Imaging Washington, D.C.


I took a few days off to visit my son in Washington, D.C.  (Above – the Washington Monument as seen from the National Museum of  African American History.)


Sometimes we get the impression that the only thing going on in D.C. is political scandals and divisive polarity.  But as seen above, in art, everyone can get along – political opponents as well as the living and the dead!


But D.C. is also home to many people, and has interesting neighborhoods which offer many amenities not available in my hometown.

39031520052_7bb867241e It has fantastic museums and restaurants.  (Above, “Drift” by Matthias Pilessnig at the Renwick.  OK, maybe too hard to imagine, but I liked it the first time I saw it several years ago.)  (Below, the ceiling at the White House Visitor’s Center, which is rich in history, but doesn’t get the attention it deserves).


Of note on this visit, we went to the National Museum of  African American History.  Honestly, I think every American should visit this museum.  Especially for those who feel America is the greatest country on earth.  That greatness – specifically the vast wealth of our nation – was originally built upon the blood of the slaves – the nation would not have attained its power and wealth without the evil of slavery.  There is an inestimable debt owed all those slaves who died to make America great.  They planted the seeds but never got to eat the fruit of America’s greatness or prosperity. The Orthodox Church claims to be built on the blood of the martyrs – America was built on the blood of the slaves (I’m not taking anything away from the patriots who fought a war for Independence –  but they too benefited from the institution of slavery.)


The building looked to me like the bows of ships, slave ships to be exact, but the gold color of the building made me realize the cargo was gold – but only to the slave masters and their families.  The slaves were not given their share of the wealth for they were not even valued as human beings.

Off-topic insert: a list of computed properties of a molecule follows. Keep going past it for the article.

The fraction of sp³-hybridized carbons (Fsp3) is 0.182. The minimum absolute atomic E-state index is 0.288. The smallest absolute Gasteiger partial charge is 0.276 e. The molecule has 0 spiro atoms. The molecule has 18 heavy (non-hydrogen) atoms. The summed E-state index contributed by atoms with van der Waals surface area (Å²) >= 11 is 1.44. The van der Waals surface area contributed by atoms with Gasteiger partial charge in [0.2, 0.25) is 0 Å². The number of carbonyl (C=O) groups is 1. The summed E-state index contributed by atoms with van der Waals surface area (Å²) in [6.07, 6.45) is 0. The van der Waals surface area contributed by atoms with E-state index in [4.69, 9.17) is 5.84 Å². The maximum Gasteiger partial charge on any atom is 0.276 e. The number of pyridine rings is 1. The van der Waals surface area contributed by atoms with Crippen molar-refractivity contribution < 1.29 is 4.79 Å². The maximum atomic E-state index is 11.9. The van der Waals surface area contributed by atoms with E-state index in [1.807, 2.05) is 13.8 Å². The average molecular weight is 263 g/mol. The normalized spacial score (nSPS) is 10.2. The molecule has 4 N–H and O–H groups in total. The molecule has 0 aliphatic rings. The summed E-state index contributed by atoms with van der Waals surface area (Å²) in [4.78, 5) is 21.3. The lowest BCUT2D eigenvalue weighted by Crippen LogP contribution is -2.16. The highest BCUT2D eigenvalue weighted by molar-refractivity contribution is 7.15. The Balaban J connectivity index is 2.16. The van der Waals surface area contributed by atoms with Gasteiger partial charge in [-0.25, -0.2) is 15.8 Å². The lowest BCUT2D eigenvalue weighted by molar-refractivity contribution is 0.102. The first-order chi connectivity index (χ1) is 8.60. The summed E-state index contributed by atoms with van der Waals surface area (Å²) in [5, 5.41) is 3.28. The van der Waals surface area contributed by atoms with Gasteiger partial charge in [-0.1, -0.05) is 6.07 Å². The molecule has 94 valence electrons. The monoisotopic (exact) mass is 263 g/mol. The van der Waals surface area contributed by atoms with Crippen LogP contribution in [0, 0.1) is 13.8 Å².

The museum portrays the true “Paradox of Liberty” – while the leaders of the colonies were declaring freedom and independence for themselves, they were enslaving an entire people, and didn’t want to see the inconsistency in their thinking.  They were happy for the chance to become wealthy while enslaving others to maintain their lifestyles.  For me, the museum was emotionally painful – to note the human willingness to sacrifice others because of greed.  A sinful and shameful way of life by people claiming to be Christian.  We cannot be a Christian nation as long as the shadow of slavery and racism darkens our hearts.  Christ told us to “Repent for the Kingdom of God is at hand” (Matthew 3:2).  We would be a Christian nation if we did that.  Below, a cross from a slave’s grave.  Christ said we have to take up the cross in order to follow Him.


A little political (or photographic) trickery for those who embrace their end of  the country’s political polarity.  Note in the first photo below the Christmas tree is the right of the Capitol dome:










But wait, now it is to the left of the Capitol dome:










And now it has disappeared:


My prayer is that we believers will stop looking at the faith through polarity of the political right and left and instead will view politics through the eyes of Christ.  We are to pray for our political leaders (1 Timothy 2:2), but we also remember Jesus is Lord, not Caesar.


You can view all of my photos from this year’s visit to D.C. at Washington, D.C. 2017.  (Above, a hall in the Smithsonian Castle).  There are a couple of older collections of photos at Washington DC 2015  , Washington 2013, Washington 2012 , Washington 2010 and Washington 2008.   It helps in visiting D.C. to have a son who is a long time resident and a Smithsonian docent.